In part, this is a matter of in what sense they are joint. Regarding the major actual joint facilities such as Pine Gap and North West Cape and the recent extensions to the Australian Defence Satellite Communications Station at Kojarena near Geraldton. If the facility was built by the United states, paid for by the United States, and can only operate effectively as part of the US globally distributed technological system, then it is best to regard those as US facilities to which Australia has a greater or lesser degree of access.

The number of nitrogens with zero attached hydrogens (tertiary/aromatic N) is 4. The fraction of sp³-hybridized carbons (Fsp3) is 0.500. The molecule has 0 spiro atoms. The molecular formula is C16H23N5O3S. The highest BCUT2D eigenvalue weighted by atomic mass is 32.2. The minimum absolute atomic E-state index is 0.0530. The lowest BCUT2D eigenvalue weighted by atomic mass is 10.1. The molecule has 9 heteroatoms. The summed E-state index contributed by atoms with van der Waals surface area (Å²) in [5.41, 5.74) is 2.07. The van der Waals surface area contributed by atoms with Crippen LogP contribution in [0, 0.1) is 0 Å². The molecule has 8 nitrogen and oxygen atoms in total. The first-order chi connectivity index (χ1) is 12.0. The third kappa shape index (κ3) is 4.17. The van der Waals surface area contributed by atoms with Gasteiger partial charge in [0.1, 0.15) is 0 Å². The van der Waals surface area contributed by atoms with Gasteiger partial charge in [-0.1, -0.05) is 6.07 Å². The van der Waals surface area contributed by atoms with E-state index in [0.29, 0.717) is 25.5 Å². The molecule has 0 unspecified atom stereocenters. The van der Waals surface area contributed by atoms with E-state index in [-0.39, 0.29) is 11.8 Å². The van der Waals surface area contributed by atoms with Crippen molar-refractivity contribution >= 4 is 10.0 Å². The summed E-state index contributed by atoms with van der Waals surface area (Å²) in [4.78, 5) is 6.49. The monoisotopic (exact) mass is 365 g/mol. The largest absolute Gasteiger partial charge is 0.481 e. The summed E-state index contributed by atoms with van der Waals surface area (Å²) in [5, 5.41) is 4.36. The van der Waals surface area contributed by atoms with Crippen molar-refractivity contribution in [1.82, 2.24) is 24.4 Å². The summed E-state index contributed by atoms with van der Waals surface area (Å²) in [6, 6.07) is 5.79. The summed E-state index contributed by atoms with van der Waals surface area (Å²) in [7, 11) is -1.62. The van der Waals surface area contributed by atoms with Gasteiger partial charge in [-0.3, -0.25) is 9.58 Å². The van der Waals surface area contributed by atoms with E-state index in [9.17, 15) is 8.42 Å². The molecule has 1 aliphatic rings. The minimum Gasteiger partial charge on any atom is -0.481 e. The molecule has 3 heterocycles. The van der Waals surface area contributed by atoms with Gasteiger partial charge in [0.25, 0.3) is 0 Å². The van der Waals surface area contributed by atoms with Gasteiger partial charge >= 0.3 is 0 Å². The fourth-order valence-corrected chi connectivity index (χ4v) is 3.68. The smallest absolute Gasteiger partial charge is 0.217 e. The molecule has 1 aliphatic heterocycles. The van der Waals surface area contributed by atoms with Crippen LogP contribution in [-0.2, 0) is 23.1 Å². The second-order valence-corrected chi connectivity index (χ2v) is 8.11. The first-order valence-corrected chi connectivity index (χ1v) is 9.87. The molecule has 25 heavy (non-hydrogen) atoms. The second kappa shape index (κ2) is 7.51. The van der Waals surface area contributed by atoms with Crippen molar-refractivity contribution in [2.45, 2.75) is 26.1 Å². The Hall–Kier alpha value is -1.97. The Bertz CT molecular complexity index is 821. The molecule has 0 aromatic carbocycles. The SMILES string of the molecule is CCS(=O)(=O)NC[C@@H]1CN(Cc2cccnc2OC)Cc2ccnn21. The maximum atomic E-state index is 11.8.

In some cases, there is a distinction between the nominal ‘joint management’ of a facility, and the actual unilateral control by the United States. A case in point is the Joint Geological and Geophysical Research Station (JGGRS). Established in great secrecy in 1955 by the US Air Force, the JGGRS was made a joint facility under the Fraser government, and today is nominally jointly managed and operated by GeoScience Australia and by the USAF’s secretive Air Force Technical Applications Agency (AFTAC). In fact, GeoScience Australia has no role in operations at the seismic station, provides no capital or operating budget, and has no permanent staff onsite. Five or six AFTAV personnel run and maintain the station, the data from which goes to AFTAC Headquarters in Florida, to GeoScience Australia, and to the International Monitory System (IMS) of the Comprehensive Test Ban Treaty Organisation (CTBTO) in Vienna. As a signatory to the CTBT Australia required to maintain the JGGRS, which as identified in the treaty annex as Primary Seismic Station 03 (PS03). However, while Australia has the right to locate staff at the station, the facility is run entirely AFTAC’s Detachment 421.